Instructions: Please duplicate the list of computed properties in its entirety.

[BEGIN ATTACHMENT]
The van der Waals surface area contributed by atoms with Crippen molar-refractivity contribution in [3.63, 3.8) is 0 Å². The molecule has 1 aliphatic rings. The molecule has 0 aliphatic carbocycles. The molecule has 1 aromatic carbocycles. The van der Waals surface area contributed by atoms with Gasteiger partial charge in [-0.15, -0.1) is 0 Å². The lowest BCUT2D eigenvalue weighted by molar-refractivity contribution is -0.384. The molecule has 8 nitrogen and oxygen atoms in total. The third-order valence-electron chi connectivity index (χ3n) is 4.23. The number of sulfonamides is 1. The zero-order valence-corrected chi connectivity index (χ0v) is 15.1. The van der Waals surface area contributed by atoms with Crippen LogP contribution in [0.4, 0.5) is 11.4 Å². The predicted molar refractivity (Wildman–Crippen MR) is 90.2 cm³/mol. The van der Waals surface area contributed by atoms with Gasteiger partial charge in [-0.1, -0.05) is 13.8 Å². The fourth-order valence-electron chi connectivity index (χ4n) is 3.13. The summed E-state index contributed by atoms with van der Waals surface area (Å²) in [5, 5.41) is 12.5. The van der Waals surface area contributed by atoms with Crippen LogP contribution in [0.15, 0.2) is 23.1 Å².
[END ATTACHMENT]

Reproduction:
The van der Waals surface area contributed by atoms with Crippen molar-refractivity contribution in [3.63, 3.8) is 0 Å². The molecule has 1 aliphatic rings. The molecule has 0 aliphatic carbocycles. The molecule has 1 aromatic carbocycles. The van der Waals surface area contributed by atoms with Gasteiger partial charge in [-0.15, -0.1) is 0 Å². The lowest BCUT2D eigenvalue weighted by molar-refractivity contribution is -0.384. The molecule has 8 nitrogen and oxygen atoms in total. The third-order valence-electron chi connectivity index (χ3n) is 4.23. The number of sulfonamides is 1. The zero-order valence-corrected chi connectivity index (χ0v) is 15.1. The van der Waals surface area contributed by atoms with Crippen LogP contribution in [0.4, 0.5) is 11.4 Å². The predicted molar refractivity (Wildman–Crippen MR) is 90.2 cm³/mol. The van der Waals surface area contributed by atoms with Gasteiger partial charge in [-0.1, -0.05) is 13.8 Å². The fourth-order valence-electron chi connectivity index (χ4n) is 3.13. The summed E-state index contributed by atoms with van der Waals surface area (Å²) in [5, 5.41) is 12.5. The van der Waals surface area contributed by atoms with Crippen LogP contribution in [0.15, 0.2) is 23.1 Å².